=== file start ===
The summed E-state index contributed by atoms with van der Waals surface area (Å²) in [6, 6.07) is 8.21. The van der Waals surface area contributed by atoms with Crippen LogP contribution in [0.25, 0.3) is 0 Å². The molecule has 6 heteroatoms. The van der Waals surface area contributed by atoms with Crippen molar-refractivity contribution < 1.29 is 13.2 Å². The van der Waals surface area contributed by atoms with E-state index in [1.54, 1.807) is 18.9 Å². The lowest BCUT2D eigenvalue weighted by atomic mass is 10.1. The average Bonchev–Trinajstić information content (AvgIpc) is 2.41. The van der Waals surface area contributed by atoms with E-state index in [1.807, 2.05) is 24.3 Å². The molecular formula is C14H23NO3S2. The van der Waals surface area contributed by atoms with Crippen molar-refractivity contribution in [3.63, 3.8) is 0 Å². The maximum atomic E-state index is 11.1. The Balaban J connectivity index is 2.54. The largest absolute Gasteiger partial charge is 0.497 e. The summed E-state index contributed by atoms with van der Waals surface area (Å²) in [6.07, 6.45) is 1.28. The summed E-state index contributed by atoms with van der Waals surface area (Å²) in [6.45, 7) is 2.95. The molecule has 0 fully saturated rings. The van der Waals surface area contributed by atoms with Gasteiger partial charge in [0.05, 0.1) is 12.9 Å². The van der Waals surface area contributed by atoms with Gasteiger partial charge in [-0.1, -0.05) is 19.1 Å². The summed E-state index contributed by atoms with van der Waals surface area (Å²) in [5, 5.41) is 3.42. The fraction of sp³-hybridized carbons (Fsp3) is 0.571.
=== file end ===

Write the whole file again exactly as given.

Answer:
The summed E-state index contributed by atoms with van der Waals surface area (Å²) in [6, 6.07) is 8.21. The van der Waals surface area contributed by atoms with Crippen LogP contribution in [0.25, 0.3) is 0 Å². The molecule has 6 heteroatoms. The van der Waals surface area contributed by atoms with Crippen molar-refractivity contribution < 1.29 is 13.2 Å². The van der Waals surface area contributed by atoms with E-state index in [1.54, 1.807) is 18.9 Å². The lowest BCUT2D eigenvalue weighted by atomic mass is 10.1. The average Bonchev–Trinajstić information content (AvgIpc) is 2.41. The van der Waals surface area contributed by atoms with E-state index in [1.807, 2.05) is 24.3 Å². The molecular formula is C14H23NO3S2. The van der Waals surface area contributed by atoms with Crippen molar-refractivity contribution in [3.63, 3.8) is 0 Å². The maximum atomic E-state index is 11.1. The Balaban J connectivity index is 2.54. The largest absolute Gasteiger partial charge is 0.497 e. The summed E-state index contributed by atoms with van der Waals surface area (Å²) in [6.07, 6.45) is 1.28. The summed E-state index contributed by atoms with van der Waals surface area (Å²) in [6.45, 7) is 2.95. The molecule has 0 fully saturated rings. The van der Waals surface area contributed by atoms with Gasteiger partial charge in [0.05, 0.1) is 12.9 Å². The van der Waals surface area contributed by atoms with Gasteiger partial charge in [-0.1, -0.05) is 19.1 Å². The summed E-state index contributed by atoms with van der Waals surface area (Å²) in [5, 5.41) is 3.42. The fraction of sp³-hybridized carbons (Fsp3) is 0.571.